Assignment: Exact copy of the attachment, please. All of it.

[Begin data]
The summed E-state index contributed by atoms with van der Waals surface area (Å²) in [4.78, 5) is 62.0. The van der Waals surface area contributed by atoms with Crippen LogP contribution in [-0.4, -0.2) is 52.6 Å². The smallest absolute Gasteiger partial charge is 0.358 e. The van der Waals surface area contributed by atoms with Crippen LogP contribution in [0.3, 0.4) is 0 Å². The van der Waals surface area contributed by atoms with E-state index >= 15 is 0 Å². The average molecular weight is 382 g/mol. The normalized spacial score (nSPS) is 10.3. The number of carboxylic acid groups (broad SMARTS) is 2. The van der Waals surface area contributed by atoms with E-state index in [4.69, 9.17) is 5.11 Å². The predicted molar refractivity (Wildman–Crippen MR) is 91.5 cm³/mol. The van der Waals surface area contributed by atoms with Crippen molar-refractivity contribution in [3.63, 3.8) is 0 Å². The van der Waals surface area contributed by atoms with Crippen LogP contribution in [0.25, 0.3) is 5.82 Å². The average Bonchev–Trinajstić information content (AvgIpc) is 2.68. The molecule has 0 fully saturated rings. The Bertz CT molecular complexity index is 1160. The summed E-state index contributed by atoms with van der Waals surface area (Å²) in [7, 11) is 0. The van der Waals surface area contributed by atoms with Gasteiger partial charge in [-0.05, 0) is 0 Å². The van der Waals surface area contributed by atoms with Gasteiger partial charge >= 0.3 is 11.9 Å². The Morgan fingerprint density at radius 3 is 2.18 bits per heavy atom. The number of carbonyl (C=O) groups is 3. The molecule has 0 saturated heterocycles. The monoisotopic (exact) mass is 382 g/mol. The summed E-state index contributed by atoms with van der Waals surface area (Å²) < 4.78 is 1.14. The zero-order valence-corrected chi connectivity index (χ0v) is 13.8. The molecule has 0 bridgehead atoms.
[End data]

The summed E-state index contributed by atoms with van der Waals surface area (Å²) in [4.78, 5) is 62.0. The van der Waals surface area contributed by atoms with Crippen LogP contribution in [-0.4, -0.2) is 52.6 Å². The smallest absolute Gasteiger partial charge is 0.358 e. The van der Waals surface area contributed by atoms with Crippen LogP contribution in [0.3, 0.4) is 0 Å². The van der Waals surface area contributed by atoms with E-state index >= 15 is 0 Å². The average molecular weight is 382 g/mol. The normalized spacial score (nSPS) is 10.3. The number of carboxylic acid groups (broad SMARTS) is 2. The van der Waals surface area contributed by atoms with E-state index in [4.69, 9.17) is 5.11 Å². The predicted molar refractivity (Wildman–Crippen MR) is 91.5 cm³/mol. The van der Waals surface area contributed by atoms with Crippen molar-refractivity contribution in [3.63, 3.8) is 0 Å². The van der Waals surface area contributed by atoms with Crippen LogP contribution in [0.25, 0.3) is 5.82 Å². The average Bonchev–Trinajstić information content (AvgIpc) is 2.68. The molecule has 0 fully saturated rings. The Bertz CT molecular complexity index is 1160. The summed E-state index contributed by atoms with van der Waals surface area (Å²) in [7, 11) is 0. The van der Waals surface area contributed by atoms with Gasteiger partial charge in [-0.05, 0) is 0 Å². The van der Waals surface area contributed by atoms with Gasteiger partial charge >= 0.3 is 11.9 Å². The Morgan fingerprint density at radius 3 is 2.18 bits per heavy atom. The number of carbonyl (C=O) groups is 3. The molecule has 0 saturated heterocycles. The monoisotopic (exact) mass is 382 g/mol. The summed E-state index contributed by atoms with van der Waals surface area (Å²) < 4.78 is 1.14. The zero-order valence-corrected chi connectivity index (χ0v) is 13.8. The molecule has 0 bridgehead atoms.